Warbird aerial parades to provide a boost for coronavirus-diminished 75th end-of-WWII event

A North American T-6 Texan stands on a dock at Joint Base Pearl Harbor-Hickam in Hawaii after being offloaded from the USS Essex on Aug. 11, 2020.


By WILLIAM COLE | The Honolulu Star-Advertiser | Published: August 25, 2020

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HONOLULU (Tribune News Service) — A cavalcade of World War II flying history will land at Wheeler Army Airfield from 9 a.m. to noon Thursday in preparation for three aerial parade flyovers commemorating the 75th anniversary of the end of the war, officials said.

The list includes a B-25 bomber, two PBY Catalina flying boats, an SNJ/AT-6 Texan, four AT-6 Texans, an FM2 Wildcat, a F8F Bearcat, a Stearman biplane, a TBM Avenger, a P-51 Mustang and a T-28 Trojan.

All were brought in by the Navy from San Diego on the amphibious assault ship USS Essex.

Additionally, another locally ­based P-51 Mustang, another Stearman and a Globe Swift may participate, officials said.

F-22 Raptor fighters and C-17 cargo and KC-135 tankers from Joint Base Pearl Harbor-Hickam round out the mix.

It’s expected to be a bit of aerial salvation for a once-impressive 75th lineup that’s been whittled away by COVID-19 concerns.

The Sept. 2 anniversary of Japan’s formal surrender on the battleship Missouri is the main event at 8:30 a.m., with attendance expected by about 14 World War II veterans who live in Hawaii; Defense Secretary Mark Esper; Adm. Phil Davidson, head of U.S. Indo-Pacific Command; and Gov. David Ige.

Chairman of the Joint Chiefs of Staff Gen. Mark Milley is no longer one of the attendees.

One of the “Legacy of Peace” aerial parades will overfly the Missouri between 8:15 and 8:45 a.m. with a “missing man” formation of F-22 Raptors at the conclusion of the event, said Elissa Lines, executive director of the Pearl Harbor Aviation Museum.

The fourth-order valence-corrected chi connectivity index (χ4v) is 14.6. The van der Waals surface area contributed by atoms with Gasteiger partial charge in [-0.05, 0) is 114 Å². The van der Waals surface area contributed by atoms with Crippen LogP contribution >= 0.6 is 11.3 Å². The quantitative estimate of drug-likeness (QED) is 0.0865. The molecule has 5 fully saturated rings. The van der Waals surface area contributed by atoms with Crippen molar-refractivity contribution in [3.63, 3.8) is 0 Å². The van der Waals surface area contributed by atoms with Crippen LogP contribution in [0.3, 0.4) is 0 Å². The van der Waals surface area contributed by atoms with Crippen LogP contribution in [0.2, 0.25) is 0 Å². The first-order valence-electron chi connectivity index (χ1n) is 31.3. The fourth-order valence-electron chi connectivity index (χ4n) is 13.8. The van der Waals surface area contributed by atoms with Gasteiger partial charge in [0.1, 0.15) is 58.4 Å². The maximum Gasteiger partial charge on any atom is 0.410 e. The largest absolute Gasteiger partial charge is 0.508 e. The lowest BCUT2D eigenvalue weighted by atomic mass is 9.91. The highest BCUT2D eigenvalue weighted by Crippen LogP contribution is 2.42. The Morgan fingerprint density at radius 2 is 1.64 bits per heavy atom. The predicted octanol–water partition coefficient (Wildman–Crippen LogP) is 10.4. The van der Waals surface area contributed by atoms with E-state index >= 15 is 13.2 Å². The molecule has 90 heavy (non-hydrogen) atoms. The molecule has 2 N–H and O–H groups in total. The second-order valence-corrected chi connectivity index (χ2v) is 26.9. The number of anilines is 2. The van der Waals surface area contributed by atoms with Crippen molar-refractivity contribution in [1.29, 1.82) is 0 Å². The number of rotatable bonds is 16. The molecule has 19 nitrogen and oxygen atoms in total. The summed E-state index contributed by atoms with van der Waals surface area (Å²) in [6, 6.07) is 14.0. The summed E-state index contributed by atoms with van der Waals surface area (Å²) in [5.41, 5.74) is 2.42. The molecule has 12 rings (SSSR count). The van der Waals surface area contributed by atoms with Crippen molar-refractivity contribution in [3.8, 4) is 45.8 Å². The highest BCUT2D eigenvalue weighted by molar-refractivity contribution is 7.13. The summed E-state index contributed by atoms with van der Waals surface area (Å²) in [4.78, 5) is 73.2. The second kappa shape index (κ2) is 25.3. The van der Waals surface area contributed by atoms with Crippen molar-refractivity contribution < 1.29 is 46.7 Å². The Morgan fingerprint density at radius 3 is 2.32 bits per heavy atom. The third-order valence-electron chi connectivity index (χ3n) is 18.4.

The ceremony will be live-streamed, but Oahu residents will be able to see actual warbirds and hear the distinctive rumble of their engines in the group flyovers.

Lines said it’s a rare event. “This is pretty incredible, and of course the Missouri is here. We’re back to that incredible statement that ‘this place matters.’ The history took place here. The ship is here, the Arizona is here, the war began here.”

As a result, “it’s significant that these aircraft are going to be part of our tribute to the veterans, and to the celebration of the end of World War II,” Lines said.

While the aerial display now is one of peace, on Sept. 2, 1945, in Tokyo Bay it was a show of force when more than 800 bombers and other aircraft overflew the surrender ceremony.



As part of an educational aspect to the warbird participation from around the country, the 75th World War II Commemoration Committee designed trading cards featuring the 14 aircraft that came over on the Essex as well as other famous warbirds from World War II.

The cards will be made available on the committee’s website.

The “Lady Alice,” a P-51 Mustang, is making a return to Hawaii from Chino, Calif. Manufactured in 1945, the Mustang flew out of Honolulu in the 1970s before being moved to the mainland.

Pilot Robert Pinksten, 24, will be flying a TBM Avenger torpedo bomber owned by Bruce Graham. Pinksten said the plane “is huge. It’s way bigger than you think.”

The 75th commemoration website notes a first flyover on Saturday “around Oahu” and a Sunday flight “connecting the bases of WWII.” Both are scheduled from 1 to 2 p.m.

Lines said the plan is to publish the routes on the 75th website.

“I’m trying to convert the routes from an aviation navigational chart to Google Earth so that people can identify where the aircraft will be traveling,” she said.

Wheeler, now a helicopter base and the staging area for the flyovers, has its own important history: On Dec. 7, 1941, more than 35 men were killed there by attacking Japanese planes. An open house for the public to see the warbirds was canceled due to coronavirus.

Coy Pfaff brought a PBY-5A Catalina flying boat from Oregon for the 75th event — not an easy task for any of the mainland aircraft.

“It took us two weeks quarantine in San Diego and then about a week onboard the Essex and the time for the unload of the aircraft — so probably around 25 days,” he said.

Pfaff has said repeatedly he’s doing it for the World War II veterans.

“We need to remind all of these people out here what these guys did, so anything we can do for that (and) to see these airplanes in the air again is great,” he said.

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In an Aug. 12, 2020 photo, a Consolidated PBY Catalina arrives in Pearl Harbor aboard USS Essex for the commemoration of the end of World War II.